negative welfare for a single person (informally, “the needs of the few outweigh the needs of the
The structure of the impossibility theorem is to show that no objective function or social welfare
function can simultaneously satisfy these principles, because they imply a cycle of world states,
each of which in turn is required (by one of these principles) to be better than the next. [114].
Friedler et al. write on the impossibility of fairness or completely removing all bias: “ … fairness
can be guaranteed only with very strong assumptions about the world: namely, that “what you see
is what you get,” i.e., that we can correctly measure individual fitness for a task regardless of issues
of bias and discrimination. We complement this with an impossibility result, saying that if this
strong assumption is dropped, then fairness can no longer be guaranteed.” [118]. Likewise they
argue that non-discrimination is also unattainable in realistic settings: “While group fairness
mechanisms were shown to achieve nondiscrimination under a structural bias worldview and the
we’re all equal axiom, if structural bias is assumed, applying an individual fairness mechanism
will cause discrimination in the decision space whether the we’re all equal axiom is assumed or
not.” [118]. Miconi arrives at similar conclusion and states: “any non-perfect, non-trivial predictor
must necessarily be ‘unfair’” [119].
d) Computer Science Theory
Rice’s theorem [120]proves that we can’t test arbitrary programs for non-trivial properties
including in the domain of malevolent software [121, 122]. AI’s safety is the most non-trivial
property possible, so it is obvious that we can’t just automatically test potential AI candidate
solutions for this desirable property. AI safety researchers [28] correctly argue that we don’t have
to deal with an arbitrary AI, as if gifted to us by aliens, but rather we can design a particular AI
with the safety properties we want. Theoretically, they are correct, but in practice, this is unlikely
to be the situation we will find ourselves in.
The reason is best understood in terms of current AI research landscape and can be well illustrated
by percentages of attendees at popular AI conferences. It is not unusual for a top machine learning
conference such as NeurIPS to sell out and have some 10,000+ attendees at the main event. At the
same time a safety workshop at the same conference may have up to a 100 researchers attend. This
is a good way to estimate relative distribution of AI researchers in general versus those who are
explicitly concerned with making not just capable but also safe AI. This tells us that we only have
about 1% chance that an early AGI would be created by safety-minded [123] researchers.
We can be generous (and self-aggrandizing) and assume that AI safety researchers are particularly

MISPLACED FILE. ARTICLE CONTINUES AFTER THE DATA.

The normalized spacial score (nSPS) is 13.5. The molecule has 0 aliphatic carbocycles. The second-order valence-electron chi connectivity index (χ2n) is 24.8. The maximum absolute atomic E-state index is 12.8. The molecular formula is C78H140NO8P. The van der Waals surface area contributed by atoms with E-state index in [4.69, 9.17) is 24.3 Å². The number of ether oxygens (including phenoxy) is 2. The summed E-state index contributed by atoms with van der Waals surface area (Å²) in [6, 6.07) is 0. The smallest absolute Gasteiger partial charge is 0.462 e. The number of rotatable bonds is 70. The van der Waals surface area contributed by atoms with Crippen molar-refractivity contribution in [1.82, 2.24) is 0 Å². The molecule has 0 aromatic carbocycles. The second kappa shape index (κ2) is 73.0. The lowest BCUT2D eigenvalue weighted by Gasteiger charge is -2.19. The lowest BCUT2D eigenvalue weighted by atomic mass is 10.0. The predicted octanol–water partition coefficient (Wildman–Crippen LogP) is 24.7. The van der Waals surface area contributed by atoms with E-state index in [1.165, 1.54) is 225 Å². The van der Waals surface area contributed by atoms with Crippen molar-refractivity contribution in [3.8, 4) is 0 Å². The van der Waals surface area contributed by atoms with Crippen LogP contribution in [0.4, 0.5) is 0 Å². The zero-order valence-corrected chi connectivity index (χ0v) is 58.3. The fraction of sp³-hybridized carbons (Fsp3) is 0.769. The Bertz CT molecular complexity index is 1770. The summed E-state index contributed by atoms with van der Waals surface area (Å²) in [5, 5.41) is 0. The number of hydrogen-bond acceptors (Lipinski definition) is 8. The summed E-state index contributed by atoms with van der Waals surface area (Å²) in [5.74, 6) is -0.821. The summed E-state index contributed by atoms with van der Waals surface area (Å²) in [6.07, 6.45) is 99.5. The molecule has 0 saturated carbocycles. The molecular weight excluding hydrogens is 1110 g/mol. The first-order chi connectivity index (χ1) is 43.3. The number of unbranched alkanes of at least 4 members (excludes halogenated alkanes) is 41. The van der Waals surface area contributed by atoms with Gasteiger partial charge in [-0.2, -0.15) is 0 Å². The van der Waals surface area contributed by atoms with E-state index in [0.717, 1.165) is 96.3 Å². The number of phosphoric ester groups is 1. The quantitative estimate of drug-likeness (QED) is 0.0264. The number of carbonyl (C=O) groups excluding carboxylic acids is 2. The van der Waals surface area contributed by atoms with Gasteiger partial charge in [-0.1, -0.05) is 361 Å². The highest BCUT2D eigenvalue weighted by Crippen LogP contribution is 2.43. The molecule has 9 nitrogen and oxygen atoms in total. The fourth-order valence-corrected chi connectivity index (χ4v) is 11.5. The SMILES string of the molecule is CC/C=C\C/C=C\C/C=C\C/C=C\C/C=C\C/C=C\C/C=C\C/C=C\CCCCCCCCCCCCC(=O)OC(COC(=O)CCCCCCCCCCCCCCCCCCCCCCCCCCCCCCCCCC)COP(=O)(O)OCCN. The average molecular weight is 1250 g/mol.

brilliant, work for the best resource-rich research groups (DeepMind, OpenAI, etc.) and are 10
times as productive as other AI researchers. That would mean that the first general AI to be
produced has only ~10% chance of being developed with safety in mind from the ground up,
consequently giving us a 90% probability of having to deal with an arbitrary AI grabbed from the
space of easiest-to-generate-general-intelligences [124]. Worse yet, most AI researchers are not
well-read on AI safety literature and many are actually AI Risk skeptics [125, 126] meaning they
will not allocate sufficient resources to AI Safety Engineering [127]. So, in practice limitations
discovered by Rice are most likely not to be avoided in our pursuit of safer AI.
e) Cybersecurity
“The possibility of malicious use of AI technology by bad actors is an agential problem, and indeed
I think it’s less clear whether this problem will be solved to a satisfactory extent.” [60]. Hackers
may obtain control of AI systems, but some think it is not the worst case scenario:
So people gaining monopolistic control of AI is its own problemand one that OpenAI is hoping
to solve. But it’s a problem that may pale in comparison to the prospect of AI being
uncontrollable.” [128].
f) Software Engineering
Starting with Donald Knuth’s famous Beware of bugs in the above code; I have only proved it
correct, not tried itthe notion of unverifiability of software has been a part of the field since its
early days. Smith writes: “For fundamental reasons - reasons that anyone can understand - there
are inherent limitations to what can be proven about computers and computer programs. … Just
because a program is "proven correct" …, you cannot be sure that it will do what you intend”
[129]. Rodd agrees and says: “Indeed, although it is now almost trite to say it, since the
comprehensive testing of software is impossible, only very vague estimates of any program's
reliability seem ever to be possible” [130]. Currently, most software is released without any